Heard on the Hill: Vroom, Vroom
Don’t be alarmed if you saw a guy in a suit speeding around Capitol Hill in a car last week; that was just Sen. Lamar Alexander test-driving a new electric car. In fact, the Tennessee Republican liked the car so much that he ordered one.
The Senator took a spin Thursday in the Leaf, Nissan’s first all-electric, zero-emission vehicle. Then he bought one.
“Electric cars are the best way to reduce our use of foreign oil — I just wish the Leaf came in plaid,” says Alexander, a co-sponsor of the Promoting Electric Vehicles Act.
And he is no stranger to green cars, having driven a Toyota Prius for the past two years.
A Kutcher will be on Capitol Hill this week — but it’s not who you think.
Michael Kutcher, actor Ashton Kutcher’s twin brother, will be lobbying Members with the nonprofit group Reaching for the Stars for increased federal funding in the fight against cerebral palsy. And in a move that HOH expects would make his famous brother proud, Michael Kutcher will live-tweet his trip to Capitol Hill — he has an impressive 12,000 or so followers (although Ashton has more than 5 million).
Michael Kutcher suffers from cerebral palsy.
“Myself as an adult, I realized that there’s probably no cure for me, there’s probably no way for me to decrease my severity,” he says. “I’ve learned to adapt to it, and I’ve adapted to it well. To me, it’s about the kids. It’s about finding a cure.”
It’s Michael Kutcher’s first trip to D.C., and the self-described politics junkie says he’s excited to visit.
The Iowa native is hoping to meet home-state Sens. Tom Harkin (D) and Chuck Grassley (R). He’s already lined up meetings with Kareem Dale, the White House’s special assistant to the President for Disability Policy, and a number of House Members.
“I’m the guy in the office who would rather have CNN or Fox News on the desktop than ESPN,” he says. “I can’t tell you who the quarterback for Notre Dame is, but I can tell you who the leader of Iran is, who the leader of North Korea is.”
Sex, Money and Politics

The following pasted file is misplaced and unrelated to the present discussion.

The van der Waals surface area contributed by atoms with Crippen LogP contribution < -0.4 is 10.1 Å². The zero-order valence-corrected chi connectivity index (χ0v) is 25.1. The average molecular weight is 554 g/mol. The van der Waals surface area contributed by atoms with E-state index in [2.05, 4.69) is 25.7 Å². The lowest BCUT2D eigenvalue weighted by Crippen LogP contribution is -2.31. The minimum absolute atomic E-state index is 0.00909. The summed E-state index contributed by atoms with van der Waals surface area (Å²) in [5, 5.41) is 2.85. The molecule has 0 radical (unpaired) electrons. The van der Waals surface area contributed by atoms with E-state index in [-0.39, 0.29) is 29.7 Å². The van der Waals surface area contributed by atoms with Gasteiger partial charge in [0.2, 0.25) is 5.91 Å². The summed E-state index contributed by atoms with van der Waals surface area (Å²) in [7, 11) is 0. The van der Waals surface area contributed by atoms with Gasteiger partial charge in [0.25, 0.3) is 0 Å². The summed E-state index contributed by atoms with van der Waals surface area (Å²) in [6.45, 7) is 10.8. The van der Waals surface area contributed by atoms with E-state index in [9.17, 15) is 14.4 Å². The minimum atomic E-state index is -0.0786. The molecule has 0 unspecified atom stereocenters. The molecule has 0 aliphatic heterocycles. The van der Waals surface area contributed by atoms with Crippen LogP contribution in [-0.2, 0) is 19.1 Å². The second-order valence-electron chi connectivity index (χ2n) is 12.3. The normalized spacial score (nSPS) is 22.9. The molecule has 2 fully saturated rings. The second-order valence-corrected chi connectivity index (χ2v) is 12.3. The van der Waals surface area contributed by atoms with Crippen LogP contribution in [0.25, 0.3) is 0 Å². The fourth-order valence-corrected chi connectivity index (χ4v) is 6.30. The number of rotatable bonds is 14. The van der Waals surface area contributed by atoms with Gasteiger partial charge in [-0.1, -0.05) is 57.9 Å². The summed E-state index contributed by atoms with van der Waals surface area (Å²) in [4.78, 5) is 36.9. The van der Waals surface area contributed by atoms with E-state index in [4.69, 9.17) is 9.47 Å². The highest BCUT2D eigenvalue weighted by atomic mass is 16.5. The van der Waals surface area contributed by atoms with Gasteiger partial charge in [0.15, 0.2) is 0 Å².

Turns out that the old political adage is true: Republicans get in trouble with voters for sex scandals, while Democrats get into hot water because of financial transgressions.
Villanova University professor Lara Brown will host a party Tuesday for her new book, “Jockeying for the American Presidency.” But HOH was more curious to learn about Brown’s research on juicy Congressional scandals.
Note to Democrats: You can sleep around, but don’t take any bribes. Republicans: Grab that cash, but don’t have sex.
“Voters have expectations about what is a good Member, and they’re much more offended by hypocrisy than a transgression,” Brown tells HOH. “I often joke that most Democrats think other Democrats are having sex, and most Republicans assume other Republicans have conflicts of interests.”
But don’t get too worried, embattled Members of Congress.
Brown’s research studied House Members involved in scandals from 1966 to 2002. She found that while voters will turn against a Member for a sex or financial scandal (depending on the party, of course), most survive because of gerrymandered districts.
“All of the individuals who seem to be in jeopardy for a scandal, whether you’re talking about [Sen. David] Vitter in Louisiana … or a [Rep.] Charlie Rangel or a [Rep.] Maxine Waters, my gosh, Charlie Rangel won his seat on average in the last two elections by 90 percent,” Brown says. “Maxine by 80 [percent]. They’re not going anywhere.”
Brown is working with Jeff Gulati, a professor at Bentley University, to study how media coverage has affected scandals during the past decade.
“I think that so much of politics is, for lack of a better word, staged. It’s the one time you see the system erupting,” Brown says of scandals. “I always think of it like a volcano. It’s hard to study a volcano when it’s not erupting.”
Strike a Pose
Put on your best outfit, fashionistas — Gucci is coming!
Fashion icon Giorgio Gucci, of the Florence, Italy-based design house, will be on Capitol Hill on Wednesday. The style maven will be speaking about intellectual property issues as they pertain to fashion (such as that knockoff Coach bag you bought from a street vendor).
No word on which lawmakers Gucci will be meeting with — or whether he’ll be handing out style tips.
Attention All You Twi-Hards!
Get ready to hear shrieking. One of the stars of “Twilight” is coming to town this week.
Actor Kellan Lutz, who plays vampire Emmett Cullen, will be on the National Mall on Tuesday to announce the America’s Promise Alliance list of the “100 Best Communities for Young People.”
Several Members of Congress are set to join the heartthrob, including Reps. Harry Teague (D-N.M.), Fred Upton (R-Mich.) and Jim Moran (D-Va.).